CALIFORNIA | LOCAL
March 30, 2009 |
David P. Cooley, the retired Air Force pilot who was killed Wednesday in the crash of an F-22 near Edwards Air Force Base at age 49, had a significant career as a versatile test pilot and a large effect on the test flight community in the high desert as a trainer and mentor of future test pilots, colleagues told The Times on Sunday. A test pilot since 1989, Cooley flew a long list of aircraft that included the F-111, F-15 and F-117 as well as the F-22. "He was calm, cool, collected.
February 11, 2009 |
Lockheed Martin Corp. is lobbying the Obama administration to buy additional F-22 fighter jets by arguing that continued production of the plane would preserve nearly 100,000 jobs across the country, including 19,500 in California. Secretary of Defense Robert M. Gates and other officials have voiced skepticism over the F-22 program in the past, and disagreements over the future of the plane led to a shake-up in Air Force leadership last year.
October 22, 2008 |
Lockheed Martin Corp., the world's largest defense company, said third-quarter earnings increased 2.1% as a gain from the sale of a Russian rocket-launching venture helped make up for lower sales of jets and satellites. The shares fell the most in six years after Lockheed predicted 2009 profit that trailed analysts' estimates. Quarterly net income climbed to $782 million, or $1.92 a share, from $766 million, or $1.80, a year earlier. Sales fell 4.7% to $10.6 billion, the Bethesda, Md.-based company said.
April 23, 2008 |
Northrop Grumman Corp. won a $1.16-billion contract to build an unmanned surveillance plane to replace the Navy's aging P-3 Orion maritime patrol aircraft, the Pentagon said Tuesday. The work, also sought by Lockheed Martin Corp. and Boeing Co., marks the latest big contract win for Northrop, which in February secured a $35-billion deal to build aerial refueling tankers for the Air Force. Northrop's Global Hawk drone is already flown by the Air Force in Iraq and Afghanistan.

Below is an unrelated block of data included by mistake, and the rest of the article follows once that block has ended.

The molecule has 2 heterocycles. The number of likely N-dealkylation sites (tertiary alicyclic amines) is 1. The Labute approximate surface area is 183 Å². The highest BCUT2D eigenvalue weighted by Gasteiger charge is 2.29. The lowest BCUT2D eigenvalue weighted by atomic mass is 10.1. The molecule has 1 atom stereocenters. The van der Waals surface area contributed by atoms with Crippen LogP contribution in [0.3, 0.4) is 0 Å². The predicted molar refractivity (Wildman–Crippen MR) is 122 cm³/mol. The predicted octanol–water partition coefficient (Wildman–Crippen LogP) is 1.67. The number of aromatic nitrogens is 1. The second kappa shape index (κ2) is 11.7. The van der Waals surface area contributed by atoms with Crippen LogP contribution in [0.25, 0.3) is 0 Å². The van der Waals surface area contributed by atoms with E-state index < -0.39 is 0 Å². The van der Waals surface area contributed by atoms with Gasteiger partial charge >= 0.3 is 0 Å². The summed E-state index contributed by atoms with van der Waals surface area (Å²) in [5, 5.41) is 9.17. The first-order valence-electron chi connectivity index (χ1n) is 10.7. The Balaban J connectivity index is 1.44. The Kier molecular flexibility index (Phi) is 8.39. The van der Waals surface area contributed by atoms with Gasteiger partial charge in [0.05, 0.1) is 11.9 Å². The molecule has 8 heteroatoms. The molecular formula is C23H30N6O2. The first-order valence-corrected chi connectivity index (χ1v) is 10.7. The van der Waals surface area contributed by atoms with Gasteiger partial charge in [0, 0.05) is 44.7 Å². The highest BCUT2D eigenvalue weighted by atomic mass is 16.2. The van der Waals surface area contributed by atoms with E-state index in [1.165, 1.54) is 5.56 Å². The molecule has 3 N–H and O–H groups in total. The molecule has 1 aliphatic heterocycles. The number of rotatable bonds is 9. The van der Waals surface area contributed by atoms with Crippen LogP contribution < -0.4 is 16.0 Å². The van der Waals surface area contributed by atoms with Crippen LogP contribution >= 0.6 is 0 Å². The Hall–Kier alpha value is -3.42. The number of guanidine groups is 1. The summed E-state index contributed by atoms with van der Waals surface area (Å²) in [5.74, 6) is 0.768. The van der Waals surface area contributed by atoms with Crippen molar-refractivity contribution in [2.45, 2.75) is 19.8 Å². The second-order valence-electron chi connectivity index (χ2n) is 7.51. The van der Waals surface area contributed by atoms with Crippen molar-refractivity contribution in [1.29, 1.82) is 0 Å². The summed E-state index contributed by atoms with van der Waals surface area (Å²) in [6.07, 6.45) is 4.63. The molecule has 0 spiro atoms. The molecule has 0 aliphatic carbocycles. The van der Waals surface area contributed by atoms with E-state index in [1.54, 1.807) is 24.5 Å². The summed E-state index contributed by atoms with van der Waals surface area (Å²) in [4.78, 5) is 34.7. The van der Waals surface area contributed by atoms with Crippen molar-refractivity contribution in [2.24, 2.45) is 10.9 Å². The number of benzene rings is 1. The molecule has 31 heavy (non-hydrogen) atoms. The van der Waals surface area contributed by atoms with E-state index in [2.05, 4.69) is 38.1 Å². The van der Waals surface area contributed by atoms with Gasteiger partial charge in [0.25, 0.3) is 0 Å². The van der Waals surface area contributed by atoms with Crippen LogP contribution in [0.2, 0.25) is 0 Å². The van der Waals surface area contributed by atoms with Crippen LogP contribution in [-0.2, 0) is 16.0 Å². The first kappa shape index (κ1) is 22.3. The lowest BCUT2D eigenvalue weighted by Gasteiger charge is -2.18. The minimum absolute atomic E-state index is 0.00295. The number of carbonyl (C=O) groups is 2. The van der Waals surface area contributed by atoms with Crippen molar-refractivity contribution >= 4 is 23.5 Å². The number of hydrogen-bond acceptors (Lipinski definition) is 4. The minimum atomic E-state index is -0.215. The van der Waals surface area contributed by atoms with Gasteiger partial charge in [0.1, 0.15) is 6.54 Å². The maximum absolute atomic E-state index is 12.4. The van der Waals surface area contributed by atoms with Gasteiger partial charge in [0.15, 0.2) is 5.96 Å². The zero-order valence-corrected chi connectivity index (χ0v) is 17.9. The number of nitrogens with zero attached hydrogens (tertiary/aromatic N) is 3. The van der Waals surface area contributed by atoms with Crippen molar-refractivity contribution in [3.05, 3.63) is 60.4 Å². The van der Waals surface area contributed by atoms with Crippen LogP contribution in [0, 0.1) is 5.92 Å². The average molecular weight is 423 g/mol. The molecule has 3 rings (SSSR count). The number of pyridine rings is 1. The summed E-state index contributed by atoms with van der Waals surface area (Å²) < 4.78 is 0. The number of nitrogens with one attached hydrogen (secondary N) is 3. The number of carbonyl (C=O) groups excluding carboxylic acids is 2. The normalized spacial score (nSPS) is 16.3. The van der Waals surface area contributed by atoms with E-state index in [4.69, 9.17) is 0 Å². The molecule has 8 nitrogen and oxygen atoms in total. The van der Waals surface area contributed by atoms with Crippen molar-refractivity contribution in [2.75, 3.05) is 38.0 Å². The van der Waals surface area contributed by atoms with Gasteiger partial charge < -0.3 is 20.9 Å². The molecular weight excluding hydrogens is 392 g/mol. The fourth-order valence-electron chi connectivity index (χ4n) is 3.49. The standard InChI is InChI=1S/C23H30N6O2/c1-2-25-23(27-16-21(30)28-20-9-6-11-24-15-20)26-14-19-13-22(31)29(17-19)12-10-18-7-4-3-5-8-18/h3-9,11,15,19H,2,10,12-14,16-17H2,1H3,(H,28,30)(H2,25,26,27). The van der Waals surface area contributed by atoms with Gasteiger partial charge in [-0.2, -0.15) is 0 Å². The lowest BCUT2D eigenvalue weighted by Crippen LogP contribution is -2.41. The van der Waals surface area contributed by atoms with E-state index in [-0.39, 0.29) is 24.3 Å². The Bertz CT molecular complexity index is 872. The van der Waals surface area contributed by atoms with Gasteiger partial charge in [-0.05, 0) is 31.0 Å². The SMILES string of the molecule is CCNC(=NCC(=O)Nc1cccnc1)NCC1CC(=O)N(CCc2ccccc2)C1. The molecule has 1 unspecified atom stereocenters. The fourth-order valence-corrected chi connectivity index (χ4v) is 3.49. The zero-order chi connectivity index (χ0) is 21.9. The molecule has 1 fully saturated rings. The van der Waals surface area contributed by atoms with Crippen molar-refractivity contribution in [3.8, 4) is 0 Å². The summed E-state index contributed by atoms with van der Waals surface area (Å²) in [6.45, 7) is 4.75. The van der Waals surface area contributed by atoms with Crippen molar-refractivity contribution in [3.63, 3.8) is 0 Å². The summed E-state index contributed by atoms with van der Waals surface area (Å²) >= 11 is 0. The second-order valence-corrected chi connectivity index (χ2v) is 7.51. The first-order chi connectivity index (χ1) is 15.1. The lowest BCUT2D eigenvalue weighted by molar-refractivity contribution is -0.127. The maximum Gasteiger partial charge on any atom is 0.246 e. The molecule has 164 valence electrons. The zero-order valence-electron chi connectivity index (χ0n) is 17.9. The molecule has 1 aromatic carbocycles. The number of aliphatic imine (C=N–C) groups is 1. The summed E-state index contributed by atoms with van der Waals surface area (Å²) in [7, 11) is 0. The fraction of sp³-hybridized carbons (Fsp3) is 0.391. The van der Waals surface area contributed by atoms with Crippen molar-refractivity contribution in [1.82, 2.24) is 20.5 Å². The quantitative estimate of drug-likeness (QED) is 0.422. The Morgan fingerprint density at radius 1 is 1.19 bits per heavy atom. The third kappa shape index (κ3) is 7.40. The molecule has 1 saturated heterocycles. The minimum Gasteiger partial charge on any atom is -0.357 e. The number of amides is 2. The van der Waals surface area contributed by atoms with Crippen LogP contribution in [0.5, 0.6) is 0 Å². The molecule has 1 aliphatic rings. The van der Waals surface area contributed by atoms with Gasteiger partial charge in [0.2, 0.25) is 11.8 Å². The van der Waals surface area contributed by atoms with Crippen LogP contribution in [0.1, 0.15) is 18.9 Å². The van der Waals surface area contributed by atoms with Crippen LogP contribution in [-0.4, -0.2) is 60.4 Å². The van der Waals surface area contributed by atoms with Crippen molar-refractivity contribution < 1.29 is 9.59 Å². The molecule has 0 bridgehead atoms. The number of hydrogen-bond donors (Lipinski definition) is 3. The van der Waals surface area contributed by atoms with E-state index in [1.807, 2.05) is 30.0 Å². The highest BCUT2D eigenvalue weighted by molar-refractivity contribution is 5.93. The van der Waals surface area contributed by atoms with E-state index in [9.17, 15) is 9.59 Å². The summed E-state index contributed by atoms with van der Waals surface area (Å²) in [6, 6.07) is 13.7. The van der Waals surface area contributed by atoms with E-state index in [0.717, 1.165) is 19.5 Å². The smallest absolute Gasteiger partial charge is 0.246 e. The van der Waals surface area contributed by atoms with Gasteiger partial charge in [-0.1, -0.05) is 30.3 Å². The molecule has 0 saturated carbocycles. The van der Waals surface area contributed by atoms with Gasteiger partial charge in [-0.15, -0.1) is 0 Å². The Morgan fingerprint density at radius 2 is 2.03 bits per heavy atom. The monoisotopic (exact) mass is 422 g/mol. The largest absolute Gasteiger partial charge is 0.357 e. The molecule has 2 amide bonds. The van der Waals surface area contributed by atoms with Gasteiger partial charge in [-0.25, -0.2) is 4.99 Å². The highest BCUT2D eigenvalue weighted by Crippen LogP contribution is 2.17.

April 22, 2008 |
They were born shrouded in mystery in a windowless building in Burbank. They flew combat missions over Serbia and Iraq virtually invisible to enemy radar. And today, the black, bat-like F-117A Night Hawks will fly quietly into the night as stealthily as they came. The last four of the world's first stealth fighters will make their final flights from Palmdale to a secret desert base in Nevada, where they will be locked up indefinitely in a secure concrete hangar.
January 6, 2008
Regarding "Lockheed jets going to Pakistan" (Jan. 1): At a time of worldwide apprehension over the prospect of nuclear weapons falling into the wrong hands in Pakistan, what do I see in the first issue of the L.A. Times for 2008? Lockheed Martin and the U.S. Air Force intend to deliver 18 F-16 fighter jets to Pakistan. By all means, let's provide them with additional means to deliver those nukes. Absolutely brilliant. Jon Rowe Costa Mesa
January 17, 2006 |
The U.S. Army probably will pay Lockheed Martin Corp. tens of millions of dollars in contract termination fees for a botched attempt to produce a spy plane meant to serve the needs of both the Army and the Navy, a senior Army official said Monday. Bethesda, Md.-based Lockheed Martin, the Pentagon's No. 1 supplier, was not at fault in the scrapping of the initial, $879-million contract, said Edward Bair, the Army's program executive officer for electronic warfare and sensors.
December 10, 2005 |
The Pentagon will restructure an $11-billion Lockheed Martin Corp. satellite program to warn of enemy missile attacks, tying future funding to the performance of two initial satellites already under contract, a defense official and an industry analyst said. Officials had already decided to keep alive the Space Based Infrared System High program, for which Northrop Grumman Corp. of Century City is designing advanced infrared sensors, given the lack of backup plans.
April 5, 2005
I must take issue with Robert Scheer's March 29 commentary, "A Con Job by Pakistan's Pal, George Bush," when he equates the sale of a few F-16 fighter jets to Pakistan with encouraging nuclear proliferation and escalating the arms race in the Indian subcontinent. Pakistan already has a sizable fleet of F-16s and long-range missiles capable of carrying warheads. The sale only makes up the losses of the F-16s suffered during the last 25 years. With the simultaneous sale by the U.S. of a larger consignment of aircraft to India, the balance of power will further tilt in favor of India.